ROME — Few things have a broader impact on a pontificate’s long-term direction than the naming of personnel. On June 28, Pope Francis continued to establish his imprint on the college of cardinals — arguably the most relevant personnel of them all, since it’s from this exclusive club that the next pope will be elected.

Speaking to them on Thursday, the pope asked the 14 new cardinals created in this year’s consistory to not waste their time being involved in palace intrigue, and focus instead on serving Christ and his Church.

“What does it profit us to gain the whole world if we are corroded within?” he asked. “What does it profit us to gain the whole world if we are living in a stifling atmosphere of intrigues that dry up our hearts and impede our mission?”

“Here, as someone has observed, we might think of all those palace intrigues that take place, even in curial offices,” Pope Francis continued in his remarks, delivered at a solemn ceremony that took place in the majestic scenery of St. Peter’s Basilica in Rome.

He placed the “red hats” on 14 men, 11 of whom were younger than 80 and would thus be able to participate in the next conclave to choose the successor of the first pope from the global South.

The formula for the creation of new cardinals, in many ways, summarizes what took place in a basilica that had a standing-room-only crowd. 

“It chiefly concerns the Church of Rome, but it also affects the entire ecclesial community: we will call certain of our brethren to enter the College of Cardinals, so that they may be united to the Chair of Peter by a closer bond to our apostolic ministry,” the pope said.

“Having been invested with the sacred purple, they are to be fearless witnesses to Christ and his gospel in the City of Rome and in faraway regions,” the formula says.

The new cardinals come from 11 countries: Iraq, Pakistan, Portugal, Italy, Spain, Madagascar, Mexico, Bolivia, Peru, Japan and Poland, though some are based in Rome, working in the Vatican. 

These include new cardinals Luis Francisco Ladaria Ferrer, a Spaniard, who for the past year has been the head of the Congregation for the Doctrine of the Faith; and Konrad Krajewski, Polish, the almoner of the Office of Papal Charities, often dubbed the pope’s “charitable hand.”

“Jesus teaches us that conversion, change of heart and Church reform is and ever shall be in a missionary key, which demands an end to looking out for and protecting our own interests, in order to look out for and protect those of the Father,” Pope Francis said.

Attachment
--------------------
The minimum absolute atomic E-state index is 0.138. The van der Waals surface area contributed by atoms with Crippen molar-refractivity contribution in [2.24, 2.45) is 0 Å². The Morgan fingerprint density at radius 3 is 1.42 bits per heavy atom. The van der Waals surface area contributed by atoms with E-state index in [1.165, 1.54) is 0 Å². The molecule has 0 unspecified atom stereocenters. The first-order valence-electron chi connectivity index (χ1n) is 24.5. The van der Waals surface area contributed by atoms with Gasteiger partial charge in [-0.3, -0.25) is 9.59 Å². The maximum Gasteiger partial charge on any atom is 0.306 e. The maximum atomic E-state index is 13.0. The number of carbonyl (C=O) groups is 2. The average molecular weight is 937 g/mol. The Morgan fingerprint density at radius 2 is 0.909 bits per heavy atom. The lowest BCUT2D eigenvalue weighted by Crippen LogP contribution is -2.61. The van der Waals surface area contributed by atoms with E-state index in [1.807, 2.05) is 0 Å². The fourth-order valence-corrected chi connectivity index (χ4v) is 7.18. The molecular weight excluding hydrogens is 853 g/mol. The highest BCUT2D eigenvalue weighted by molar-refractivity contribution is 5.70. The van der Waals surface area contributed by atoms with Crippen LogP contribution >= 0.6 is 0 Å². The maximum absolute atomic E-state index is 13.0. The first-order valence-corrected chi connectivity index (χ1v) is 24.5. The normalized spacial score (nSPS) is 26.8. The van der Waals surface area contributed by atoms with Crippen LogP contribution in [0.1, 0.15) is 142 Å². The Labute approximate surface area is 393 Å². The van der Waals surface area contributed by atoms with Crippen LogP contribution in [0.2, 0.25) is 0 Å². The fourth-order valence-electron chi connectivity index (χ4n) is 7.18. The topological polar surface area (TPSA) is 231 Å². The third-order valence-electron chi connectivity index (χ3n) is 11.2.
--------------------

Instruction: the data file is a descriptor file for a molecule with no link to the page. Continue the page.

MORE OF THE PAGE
“Conversion from our sins and from selfishness will never be an end in itself, but it’s always a means of growing in fidelity and willingness to embrace the mission,” he added.

In his homily, Pope Francis challenged the new cardinals to focus their activities and their energies on the needs of “real people” in order to provide a credible witness to the Gospel.

“This is the highest honor that we can receive, the greatest promotion that can be awarded us: to serve Christ in God’s faithful people. In those who are hungry, neglected, imprisoned, sick, suffering, addicted to drugs, cast aside.”

During the week, some of the new cardinals spoke to the press in informal encounters facilitated by the Vatican Press Office. Among them was Iraqi Patriarch Raphael Sako of the Chaldean Catholic Church, who said his birretta was an encouragement for the beleaguered Christian community of Iraq.

Despite the relevance it has for the faithful in Iraq, however, he said that becoming a cardinal changes “nothing” for him, and that he will continue to be a pastor, “not a prince.”

“As the pope says, we’re servants, we must serve our people freely and with joy,” he said, adding that his nomination is an “encouragement for Christians, but also a support of Iraq.”

Patriarch Sako was the first new cardinal named by Pope Francis back on Pentecost Sunday, when he announced the consistory. As such, it was the Chaldean’s task to address the pontiff during the consistory. 

During his remarks, the prelate said that it’s not a reward nor an honor, but an invitation to “mission with the red dress that means giving life until the end, until the blood is gone, bringing the joy of the gospel to everyone.”

“Your paternal call for us is an encouragement in our sufferings and gives us the hope that the current storm will pass and it will be possible to live together harmoniously,” he said. “I firmly believe in the fruitfulness of love propelled all the way to the end. This martyr’s blood is not for nothing.”

The patriarch — who received a hat different than the three-cornered biretta of the Latin-rite bishops — also expressed to the pontiff the new cardinals’ support to redouble the efforts to promote cooperation and a culture of dialogue, together with respect and peace, particularly where it’s all the more needed: Iraq, “Land of Abraham,” in Syria, Palestine and the Middle East as a whole.

On Friday, June 29, the feast of Sts. Peter and Paul, the new cardinals concelebrated Mass with Pope Francis, where he told the cardinals and a group of 30 newly appointed archbishops that loving God means abandoning any illusions of prestige.

Jesus “kept bringing the father’s love and mercy to the very end,” the pope said. “This merciful love demands that we, too, go forth to every corner of life, to reach out to everyone, even though this may cost us our ‘good name,’ our comforts, our status … even martyrdom.”

After the June 28 consistory, the College of Cardinals has 125 electors — cardinals under the age of 80 eligible to vote in a conclave to elect a new pope. CNS GRAPHIC/CAROLINE LINDSEY